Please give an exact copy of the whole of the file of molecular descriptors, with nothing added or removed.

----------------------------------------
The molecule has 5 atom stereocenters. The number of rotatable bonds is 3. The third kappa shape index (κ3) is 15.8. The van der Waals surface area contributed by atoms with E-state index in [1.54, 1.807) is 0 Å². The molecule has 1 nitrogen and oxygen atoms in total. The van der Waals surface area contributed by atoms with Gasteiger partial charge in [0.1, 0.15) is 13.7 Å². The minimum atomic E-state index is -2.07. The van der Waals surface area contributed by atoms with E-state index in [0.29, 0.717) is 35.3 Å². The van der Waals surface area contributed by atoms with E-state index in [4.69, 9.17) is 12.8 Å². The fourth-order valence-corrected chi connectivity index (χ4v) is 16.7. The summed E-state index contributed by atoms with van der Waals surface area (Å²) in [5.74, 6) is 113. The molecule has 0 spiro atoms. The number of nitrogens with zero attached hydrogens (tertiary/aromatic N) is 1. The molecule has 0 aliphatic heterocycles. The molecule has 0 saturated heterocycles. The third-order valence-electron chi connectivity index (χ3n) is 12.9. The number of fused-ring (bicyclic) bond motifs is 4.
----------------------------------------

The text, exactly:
The molecule has 5 atom stereocenters. The number of rotatable bonds is 3. The third kappa shape index (κ3) is 15.8. The van der Waals surface area contributed by atoms with E-state index in [1.54, 1.807) is 0 Å². The molecule has 1 nitrogen and oxygen atoms in total. The van der Waals surface area contributed by atoms with Gasteiger partial charge in [0.1, 0.15) is 13.7 Å². The minimum atomic E-state index is -2.07. The van der Waals surface area contributed by atoms with E-state index in [0.29, 0.717) is 35.3 Å². The van der Waals surface area contributed by atoms with E-state index in [4.69, 9.17) is 12.8 Å². The fourth-order valence-corrected chi connectivity index (χ4v) is 16.7. The summed E-state index contributed by atoms with van der Waals surface area (Å²) in [5.74, 6) is 113. The molecule has 0 spiro atoms. The number of nitrogens with zero attached hydrogens (tertiary/aromatic N) is 1. The molecule has 0 aliphatic heterocycles. The molecule has 0 saturated heterocycles. The third-order valence-electron chi connectivity index (χ3n) is 12.9. The number of fused-ring (bicyclic) bond motifs is 4.